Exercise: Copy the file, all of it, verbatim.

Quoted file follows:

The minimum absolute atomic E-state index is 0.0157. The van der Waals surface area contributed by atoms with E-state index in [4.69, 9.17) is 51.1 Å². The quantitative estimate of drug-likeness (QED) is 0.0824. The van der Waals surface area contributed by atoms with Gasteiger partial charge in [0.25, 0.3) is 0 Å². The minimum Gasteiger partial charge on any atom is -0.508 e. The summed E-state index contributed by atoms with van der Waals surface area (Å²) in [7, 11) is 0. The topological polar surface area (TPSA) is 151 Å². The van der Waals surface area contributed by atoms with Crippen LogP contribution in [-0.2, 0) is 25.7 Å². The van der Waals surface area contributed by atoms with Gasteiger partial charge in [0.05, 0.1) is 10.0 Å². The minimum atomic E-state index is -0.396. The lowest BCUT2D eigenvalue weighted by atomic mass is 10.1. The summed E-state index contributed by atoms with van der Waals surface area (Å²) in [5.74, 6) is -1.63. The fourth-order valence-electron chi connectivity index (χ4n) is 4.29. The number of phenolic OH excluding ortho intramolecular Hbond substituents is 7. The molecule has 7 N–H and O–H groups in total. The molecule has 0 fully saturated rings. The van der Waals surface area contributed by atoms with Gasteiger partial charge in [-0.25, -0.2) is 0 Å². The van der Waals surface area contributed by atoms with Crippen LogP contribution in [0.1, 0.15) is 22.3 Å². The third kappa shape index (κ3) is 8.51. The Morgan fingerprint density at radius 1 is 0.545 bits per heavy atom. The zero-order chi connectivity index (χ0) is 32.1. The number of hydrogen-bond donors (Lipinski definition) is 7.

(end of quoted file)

The minimum absolute atomic E-state index is 0.0157. The van der Waals surface area contributed by atoms with E-state index in [4.69, 9.17) is 51.1 Å². The quantitative estimate of drug-likeness (QED) is 0.0824. The van der Waals surface area contributed by atoms with Gasteiger partial charge in [0.25, 0.3) is 0 Å². The minimum Gasteiger partial charge on any atom is -0.508 e. The summed E-state index contributed by atoms with van der Waals surface area (Å²) in [7, 11) is 0. The topological polar surface area (TPSA) is 151 Å². The van der Waals surface area contributed by atoms with Crippen LogP contribution in [-0.2, 0) is 25.7 Å². The van der Waals surface area contributed by atoms with Gasteiger partial charge in [0.05, 0.1) is 10.0 Å². The minimum atomic E-state index is -0.396. The lowest BCUT2D eigenvalue weighted by atomic mass is 10.1. The summed E-state index contributed by atoms with van der Waals surface area (Å²) in [5.74, 6) is -1.63. The fourth-order valence-electron chi connectivity index (χ4n) is 4.29. The number of phenolic OH excluding ortho intramolecular Hbond substituents is 7. The molecule has 7 N–H and O–H groups in total. The molecule has 0 fully saturated rings. The van der Waals surface area contributed by atoms with Gasteiger partial charge in [-0.25, -0.2) is 0 Å². The van der Waals surface area contributed by atoms with Crippen LogP contribution in [0.1, 0.15) is 22.3 Å². The third kappa shape index (κ3) is 8.51. The Morgan fingerprint density at radius 1 is 0.545 bits per heavy atom. The zero-order chi connectivity index (χ0) is 32.1. The number of hydrogen-bond donors (Lipinski definition) is 7.